According to The Russian Federal Tourism Agency (Rosturizm) the Norwegian hotels on Svalbard are visited by nearly 80.000 people every year, with an annual growth of 10 percent over the last years. Meanwhile, the Russian settlements of Barentsburg and Piramida draw less than 2500 people annually. The reason for this is the lack of infrastructure and tourist services, Rostourizm believes.
The agency is now searching for a contractor to analyze the market for tourism to the Russian parts of the Arctic archipelago and to develop a brand for the destination. Rosturizm pays 450.000 rubles (€11.300) for the job.
Russian experts on tourism question the profitability of developing tourism in Barentsburg. “From a business point of view, this is not promising at all”, says Maya Lomidze in the Association of Russian tour operators. “It is not clear, how people are supposed to get to that place or how they will move around. Only a certain type of people would go there and the tourist season is very short. I don’t think they will find enough money to solve all the problems with infrastructure”, she says to Izvestia.
There are some 400 Russians living on Svalbard, which has a total population of approximately 2700. Most of the Russians are employed in the state company Arktikugol’s coal mines.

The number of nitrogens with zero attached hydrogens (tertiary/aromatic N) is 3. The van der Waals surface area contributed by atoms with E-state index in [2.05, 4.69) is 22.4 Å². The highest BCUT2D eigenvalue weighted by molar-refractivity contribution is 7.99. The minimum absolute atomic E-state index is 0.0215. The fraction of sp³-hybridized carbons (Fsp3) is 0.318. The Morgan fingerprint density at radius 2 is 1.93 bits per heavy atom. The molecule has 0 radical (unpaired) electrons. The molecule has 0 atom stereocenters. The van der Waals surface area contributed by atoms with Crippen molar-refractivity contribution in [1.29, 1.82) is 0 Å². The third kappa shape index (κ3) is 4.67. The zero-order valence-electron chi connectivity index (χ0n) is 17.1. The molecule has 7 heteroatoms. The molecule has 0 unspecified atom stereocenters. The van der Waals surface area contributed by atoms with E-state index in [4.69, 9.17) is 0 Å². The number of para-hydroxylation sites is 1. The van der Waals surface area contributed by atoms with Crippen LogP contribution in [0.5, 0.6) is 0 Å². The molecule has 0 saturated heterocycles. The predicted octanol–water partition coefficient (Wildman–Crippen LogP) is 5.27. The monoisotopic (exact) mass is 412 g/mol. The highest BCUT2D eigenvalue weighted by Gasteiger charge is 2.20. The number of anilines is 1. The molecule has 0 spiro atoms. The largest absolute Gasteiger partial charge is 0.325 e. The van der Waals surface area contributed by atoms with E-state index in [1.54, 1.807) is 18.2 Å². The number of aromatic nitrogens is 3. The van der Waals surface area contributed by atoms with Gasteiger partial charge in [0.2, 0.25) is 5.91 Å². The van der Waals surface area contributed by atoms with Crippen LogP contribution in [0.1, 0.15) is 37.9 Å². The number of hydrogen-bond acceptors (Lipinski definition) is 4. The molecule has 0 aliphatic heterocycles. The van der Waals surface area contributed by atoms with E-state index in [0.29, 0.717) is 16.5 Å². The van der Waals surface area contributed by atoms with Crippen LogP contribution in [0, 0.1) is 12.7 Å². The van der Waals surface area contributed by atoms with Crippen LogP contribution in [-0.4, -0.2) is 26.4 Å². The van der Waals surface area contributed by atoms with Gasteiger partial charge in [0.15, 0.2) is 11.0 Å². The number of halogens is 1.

The Murmansk Economic Zone was presented as a miracle cure for regional development and as key facility for the Shtokman project. Today, five years on, regional authorities put their faith in the fish industry.
Renowned Norwegian actress Gørild Mauseth is in the leading role when actors and producers from the Gorky Dramatic Theatre in Vladivostok come to Harstad to present a unique version of Tolsoy’s classic play Anna Karenina.
Nuclear safety projects in the Murmansk region wouldn’t be the same without her contribution. Finnish European Parliament Member Heidi Hautala is today one of 89 Europeans barred from Russia in response to EU sanctions over Crimea and Ukraine.
Wistleblower Edward Snowden is winner of this year’s recognized Bjørnson Award, but Norwegian authorities are unlikely to guarantee his safe travel to the award ceremony. The former CIA employee should instead be handed over the award in Pechenga, the Russian borderlands to Norway, a Norwegian university lecturer suggests.